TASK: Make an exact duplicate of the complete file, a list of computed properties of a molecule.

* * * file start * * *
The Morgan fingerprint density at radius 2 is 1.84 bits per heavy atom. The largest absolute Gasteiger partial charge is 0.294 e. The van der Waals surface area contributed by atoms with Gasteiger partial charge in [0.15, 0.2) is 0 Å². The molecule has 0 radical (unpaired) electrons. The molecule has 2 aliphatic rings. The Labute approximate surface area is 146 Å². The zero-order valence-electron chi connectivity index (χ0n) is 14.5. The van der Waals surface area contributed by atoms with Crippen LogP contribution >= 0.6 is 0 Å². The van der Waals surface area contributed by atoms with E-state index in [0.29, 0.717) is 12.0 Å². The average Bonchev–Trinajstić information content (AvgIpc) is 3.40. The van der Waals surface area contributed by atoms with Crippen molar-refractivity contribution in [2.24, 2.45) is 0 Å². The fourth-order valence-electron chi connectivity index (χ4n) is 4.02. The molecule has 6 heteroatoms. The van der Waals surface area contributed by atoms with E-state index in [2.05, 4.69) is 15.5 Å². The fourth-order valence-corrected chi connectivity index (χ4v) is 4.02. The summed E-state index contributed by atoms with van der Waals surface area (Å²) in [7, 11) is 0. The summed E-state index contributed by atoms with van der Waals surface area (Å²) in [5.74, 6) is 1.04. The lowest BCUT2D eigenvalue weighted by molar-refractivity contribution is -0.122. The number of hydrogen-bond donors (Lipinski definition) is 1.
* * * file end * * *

The Morgan fingerprint density at radius 2 is 1.84 bits per heavy atom. The largest absolute Gasteiger partial charge is 0.294 e. The van der Waals surface area contributed by atoms with Gasteiger partial charge in [0.15, 0.2) is 0 Å². The molecule has 0 radical (unpaired) electrons. The molecule has 2 aliphatic rings. The Labute approximate surface area is 146 Å². The zero-order valence-electron chi connectivity index (χ0n) is 14.5. The van der Waals surface area contributed by atoms with Crippen LogP contribution >= 0.6 is 0 Å². The van der Waals surface area contributed by atoms with E-state index in [0.29, 0.717) is 12.0 Å². The average Bonchev–Trinajstić information content (AvgIpc) is 3.40. The van der Waals surface area contributed by atoms with Crippen molar-refractivity contribution in [2.24, 2.45) is 0 Å². The fourth-order valence-electron chi connectivity index (χ4n) is 4.02. The molecule has 6 heteroatoms. The van der Waals surface area contributed by atoms with E-state index in [2.05, 4.69) is 15.5 Å². The fourth-order valence-corrected chi connectivity index (χ4v) is 4.02. The summed E-state index contributed by atoms with van der Waals surface area (Å²) in [7, 11) is 0. The summed E-state index contributed by atoms with van der Waals surface area (Å²) in [5.74, 6) is 1.04. The lowest BCUT2D eigenvalue weighted by molar-refractivity contribution is -0.122. The number of hydrogen-bond donors (Lipinski definition) is 1.